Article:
ASP – but pay no attention to those other guys.

So with ASP.NET 2.0 you can really see where MS has learned from the other languages. Take for instance that ASP.NET 2.0 encourages you to leave the source on the server so that you can modify it on the fly. Even legacy ASP was better that way. Then what about Ajax? The guys over at ‘.NET rocks!’ said that they have a hard time getting it to work, and when you do they don’t want to touch it, for fear it will break. That being said there is a nice type control set that is available for Atlas. The Atlas Control Toolkit gives some nice ‘hood open’ controls. Yes, the source is included. Refreshing, yes? This is a throw back to MS idea of community… read: let your employees blog and release code examples. While artificial, it leans in the right direction. The May 4th show talks more about Atlas, giving the impression that Kent Alstad is quite comfortable with Ajax and JavaScript.

They sound fascinated with JSON, and as a relatively new technology I guess that is good. The thing that strikes me funny about all this is that the ‘Community’ enjoys giving kudos to those who lead the .NET way, but to no one that created the technology they are using, unless though, it comes from the MS camp. The reason I find this funny is everyone in the OSS community especially LAMP are always openly learning and acknowledging other technologies even if they are competitive. For instance, I love to learn from cutting edge camps like RoR. Someday you might find a Google or Amazon built on Ruby. That is how I feel MS is but you will never hear them say RoR or even PHP. Very rarely will you even hear the word Java. So is Microsoft doing business like McDonalds? Marketing like there is no one else in the world. Look where McDonalds is now, a third rate fast food dive. That is, of coarse, unless you live in the Midwest. In that case it is ‘da bomb’ (which is also new vocabulary in that part of the country). Microsoft fail??? I wouldn’t go that far, but who is to say they won’t become the next IBM or even Digital.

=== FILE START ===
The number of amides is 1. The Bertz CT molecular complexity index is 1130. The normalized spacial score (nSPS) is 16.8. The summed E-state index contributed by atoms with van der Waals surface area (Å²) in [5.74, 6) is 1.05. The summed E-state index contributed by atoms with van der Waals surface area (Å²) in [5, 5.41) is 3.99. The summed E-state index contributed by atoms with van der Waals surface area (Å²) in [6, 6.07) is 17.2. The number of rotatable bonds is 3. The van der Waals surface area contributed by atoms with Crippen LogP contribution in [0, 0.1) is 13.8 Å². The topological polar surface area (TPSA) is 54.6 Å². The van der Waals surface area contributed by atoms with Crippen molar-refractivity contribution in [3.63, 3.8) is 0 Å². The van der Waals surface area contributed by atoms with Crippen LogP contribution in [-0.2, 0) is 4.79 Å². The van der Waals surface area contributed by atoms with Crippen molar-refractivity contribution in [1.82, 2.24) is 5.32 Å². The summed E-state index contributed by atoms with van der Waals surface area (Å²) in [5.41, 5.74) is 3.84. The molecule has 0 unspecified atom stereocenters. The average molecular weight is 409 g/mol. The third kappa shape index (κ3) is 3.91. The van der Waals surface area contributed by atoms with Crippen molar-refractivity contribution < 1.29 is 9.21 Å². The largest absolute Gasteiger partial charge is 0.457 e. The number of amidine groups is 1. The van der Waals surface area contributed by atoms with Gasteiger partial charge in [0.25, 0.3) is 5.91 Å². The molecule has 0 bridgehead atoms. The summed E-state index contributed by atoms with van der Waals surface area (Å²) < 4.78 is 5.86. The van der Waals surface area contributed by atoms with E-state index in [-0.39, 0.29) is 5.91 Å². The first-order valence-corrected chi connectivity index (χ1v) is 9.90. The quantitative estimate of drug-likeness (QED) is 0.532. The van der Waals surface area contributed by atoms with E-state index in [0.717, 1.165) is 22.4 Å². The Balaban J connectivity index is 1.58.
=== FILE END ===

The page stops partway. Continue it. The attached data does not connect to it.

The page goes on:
Try this next time a MS marketer (or IT poser) tries to preach ASP.NET to you. Tell them you have decided to go with RoR because your biggest concern is cross platform user experience.

Why would that be a problem? Because everything Microsoft is doing is pushing toward Avalon. MS has never like the web. Granted they have made some money there, but it is a technology that, as a whole, they haven’t been able to control. The W3C has kept them from forcing everyone to buy into their silo. MS would love to alleviate the consumer from the burden of choice and competitive pricing. This was emphasized to me quite emphatically during the ‘.NET rocks!’ interview with Tim Huckaby. He through around things similar to ‘Everyone will be writing client apps, the web is out of style.’ I really liked it when there was threat of an IE vs. Fire Fox fight presented itself. Tim quickly dismissed it with ‘Only the technically elite use Firefox’. Is that because the captive MS Windows users have no choice, unless they learn to download and install something else? It was reminiscent of another IE discussion about IE7’s lack of support of CSS. The argument was made that there were customers that had developed against the broken support and so they were hesitant about moving forward with support. I like how additional features become a legacy support issue. Trying to cloud the uneducated mind with pointless drivel. Which further reminds me of fixing the ’hydro-coupling in my router cloud’ being the reason for my T1 not passing data.

What is that about history, or sticking your head in the sand? As a developer or simply a consumer, I implore you to pay attention to the other guys and educate yourself on the inner workings. If only enough to make a market jargon free decision.


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